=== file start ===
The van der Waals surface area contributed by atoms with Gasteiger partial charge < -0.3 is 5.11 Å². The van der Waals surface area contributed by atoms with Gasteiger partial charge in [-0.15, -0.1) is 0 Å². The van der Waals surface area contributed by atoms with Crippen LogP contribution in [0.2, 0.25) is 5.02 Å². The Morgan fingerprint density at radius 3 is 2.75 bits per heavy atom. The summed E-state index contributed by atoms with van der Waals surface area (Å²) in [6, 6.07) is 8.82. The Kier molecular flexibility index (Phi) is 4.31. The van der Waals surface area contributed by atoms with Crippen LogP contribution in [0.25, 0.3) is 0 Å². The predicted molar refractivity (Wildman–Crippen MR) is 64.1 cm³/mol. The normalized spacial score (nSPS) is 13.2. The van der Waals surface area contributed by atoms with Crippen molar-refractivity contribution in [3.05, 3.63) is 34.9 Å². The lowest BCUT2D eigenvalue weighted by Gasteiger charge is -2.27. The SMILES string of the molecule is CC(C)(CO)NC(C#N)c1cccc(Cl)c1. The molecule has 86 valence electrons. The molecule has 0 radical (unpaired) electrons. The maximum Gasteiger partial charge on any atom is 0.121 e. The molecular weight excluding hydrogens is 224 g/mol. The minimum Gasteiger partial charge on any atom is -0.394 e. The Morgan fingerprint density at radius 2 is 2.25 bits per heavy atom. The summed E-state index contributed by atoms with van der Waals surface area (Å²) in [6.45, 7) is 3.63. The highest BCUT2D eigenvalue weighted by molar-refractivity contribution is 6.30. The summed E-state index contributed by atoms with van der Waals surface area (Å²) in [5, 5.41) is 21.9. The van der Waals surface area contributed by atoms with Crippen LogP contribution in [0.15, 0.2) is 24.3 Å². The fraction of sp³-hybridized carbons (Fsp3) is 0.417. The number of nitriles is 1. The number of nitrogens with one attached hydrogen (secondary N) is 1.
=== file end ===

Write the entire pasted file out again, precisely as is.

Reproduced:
The van der Waals surface area contributed by atoms with Gasteiger partial charge < -0.3 is 5.11 Å². The van der Waals surface area contributed by atoms with Gasteiger partial charge in [-0.15, -0.1) is 0 Å². The van der Waals surface area contributed by atoms with Crippen LogP contribution in [0.2, 0.25) is 5.02 Å². The Morgan fingerprint density at radius 3 is 2.75 bits per heavy atom. The summed E-state index contributed by atoms with van der Waals surface area (Å²) in [6, 6.07) is 8.82. The Kier molecular flexibility index (Phi) is 4.31. The van der Waals surface area contributed by atoms with Crippen LogP contribution in [0.25, 0.3) is 0 Å². The predicted molar refractivity (Wildman–Crippen MR) is 64.1 cm³/mol. The normalized spacial score (nSPS) is 13.2. The van der Waals surface area contributed by atoms with Crippen molar-refractivity contribution in [3.05, 3.63) is 34.9 Å². The lowest BCUT2D eigenvalue weighted by Gasteiger charge is -2.27. The SMILES string of the molecule is CC(C)(CO)NC(C#N)c1cccc(Cl)c1. The molecule has 86 valence electrons. The molecule has 0 radical (unpaired) electrons. The maximum Gasteiger partial charge on any atom is 0.121 e. The molecular weight excluding hydrogens is 224 g/mol. The minimum Gasteiger partial charge on any atom is -0.394 e. The Morgan fingerprint density at radius 2 is 2.25 bits per heavy atom. The summed E-state index contributed by atoms with van der Waals surface area (Å²) in [6.45, 7) is 3.63. The highest BCUT2D eigenvalue weighted by molar-refractivity contribution is 6.30. The summed E-state index contributed by atoms with van der Waals surface area (Å²) in [5, 5.41) is 21.9. The van der Waals surface area contributed by atoms with Crippen LogP contribution in [0.15, 0.2) is 24.3 Å². The fraction of sp³-hybridized carbons (Fsp3) is 0.417. The number of nitriles is 1. The number of nitrogens with one attached hydrogen (secondary N) is 1.